Metacognition and Learning
Artists and academics toss the term ‘meta’ through discussions and lectures to mean a greater outside perspective of looking in. Television, theatre, and now children’s books call attention to an awareness of the audience, the limitations of the craft and restrictions of the genre that affect both the participants within the art and the audience. One need look no further than Mo Willems’ Elephant and Piggy story ‘We Are In a Book’ or ‘Be Quiet!’ by Ryan T Higgins to see an explanation of ‘meta’ and its framing of how we see the world by looking at what restraints limit the created environment.
Metacognition means an awareness of how we think, plan and assess our own performance and learning. Namely, are we aware of our own thought processes and learning; do we know how we think about thinking?
Extracting our thought process from learning and giving it a hard look may not be the cup of tea Saturday afternoon you had planned, but it sheds light on how we can learn and maximize the information that we need to take in.
But why does it matter? Metacognition gives us the tools to go beyond a list of what we need to learn and instead it frames information for us to identify HOW we can learn. This practice gives us a greater awareness of our own process for internalizing information and it allows us the freedom to adapt what we should know to our own style of learning. It also requires us to face our own brain and evaluate the ways in the past where learning was meaningful to us and the lessons we learned actually stuck with us. In short, we need to think about the ways that we learn.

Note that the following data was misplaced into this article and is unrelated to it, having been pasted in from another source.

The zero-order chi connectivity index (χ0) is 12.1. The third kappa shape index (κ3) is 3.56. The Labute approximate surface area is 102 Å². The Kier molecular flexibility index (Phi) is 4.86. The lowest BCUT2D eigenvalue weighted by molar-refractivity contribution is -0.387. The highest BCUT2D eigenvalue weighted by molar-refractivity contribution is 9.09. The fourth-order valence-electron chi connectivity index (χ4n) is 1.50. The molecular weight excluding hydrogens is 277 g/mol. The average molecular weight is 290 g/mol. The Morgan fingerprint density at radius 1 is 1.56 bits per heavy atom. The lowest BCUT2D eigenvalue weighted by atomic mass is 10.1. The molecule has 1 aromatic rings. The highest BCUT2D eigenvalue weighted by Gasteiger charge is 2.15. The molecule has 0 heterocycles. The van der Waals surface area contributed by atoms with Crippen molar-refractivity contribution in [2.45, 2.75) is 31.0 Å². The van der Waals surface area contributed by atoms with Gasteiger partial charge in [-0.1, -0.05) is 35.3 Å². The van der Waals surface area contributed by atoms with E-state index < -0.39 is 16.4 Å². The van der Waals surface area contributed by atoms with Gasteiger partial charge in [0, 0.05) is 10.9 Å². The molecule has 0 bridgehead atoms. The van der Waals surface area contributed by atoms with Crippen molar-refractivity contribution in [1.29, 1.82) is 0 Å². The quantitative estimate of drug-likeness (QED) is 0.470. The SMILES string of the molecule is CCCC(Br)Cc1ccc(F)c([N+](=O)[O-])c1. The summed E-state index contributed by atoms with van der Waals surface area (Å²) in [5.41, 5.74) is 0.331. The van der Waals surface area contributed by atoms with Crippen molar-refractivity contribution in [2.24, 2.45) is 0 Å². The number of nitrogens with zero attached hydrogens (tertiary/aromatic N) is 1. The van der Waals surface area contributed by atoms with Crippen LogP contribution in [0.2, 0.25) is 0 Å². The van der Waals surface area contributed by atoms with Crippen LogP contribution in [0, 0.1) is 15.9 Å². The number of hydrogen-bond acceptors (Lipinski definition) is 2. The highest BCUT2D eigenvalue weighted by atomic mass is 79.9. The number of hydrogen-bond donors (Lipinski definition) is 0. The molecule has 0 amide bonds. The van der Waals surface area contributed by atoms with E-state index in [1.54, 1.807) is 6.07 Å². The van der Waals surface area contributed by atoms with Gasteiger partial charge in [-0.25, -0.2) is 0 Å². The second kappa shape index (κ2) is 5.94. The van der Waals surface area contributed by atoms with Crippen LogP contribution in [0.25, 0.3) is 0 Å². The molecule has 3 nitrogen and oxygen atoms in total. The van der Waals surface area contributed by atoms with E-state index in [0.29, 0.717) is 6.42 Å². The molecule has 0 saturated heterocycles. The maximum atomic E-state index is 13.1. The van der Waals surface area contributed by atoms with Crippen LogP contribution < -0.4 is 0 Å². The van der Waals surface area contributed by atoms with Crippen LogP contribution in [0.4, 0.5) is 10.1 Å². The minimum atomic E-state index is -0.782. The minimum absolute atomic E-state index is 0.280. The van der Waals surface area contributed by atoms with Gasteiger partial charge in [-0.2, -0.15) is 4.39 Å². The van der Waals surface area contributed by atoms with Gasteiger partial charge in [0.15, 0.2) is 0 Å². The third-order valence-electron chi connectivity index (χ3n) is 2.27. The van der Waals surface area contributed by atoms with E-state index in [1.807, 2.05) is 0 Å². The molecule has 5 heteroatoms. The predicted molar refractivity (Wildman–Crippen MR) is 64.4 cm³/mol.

Here are a few questions to ask yourself or your students to help them become better about thinking about thinking:
- What should I do first?
- Is anything confusing to me?
- Can I explain what I’ve learned?
- Should I ask for extra help?
- Why did I get this answer wrong?
- Can I apply this in different contexts?
- How can I do better next time?
Providing students a forum to asks these questions builds their resilience and gives them space to know how they can improve. It does not limit them to what they know and what they don’t know; instead, it builds a bridge for them to identify how to access what they want to know. This also improves a students’ ability to self-regulate and improve the way they learn, which, for those of us who want learning to always be a part of our lives, is a huge bonus!
Deborah Hurtado has a Bachelor’s in English from UCLA and has been Director at Davidson Tutoring for 10 years. Her ongoing goal with Davidson Tutoring students, herself and her own children is to foster a passion for learning that continues beyond degrees or school walls.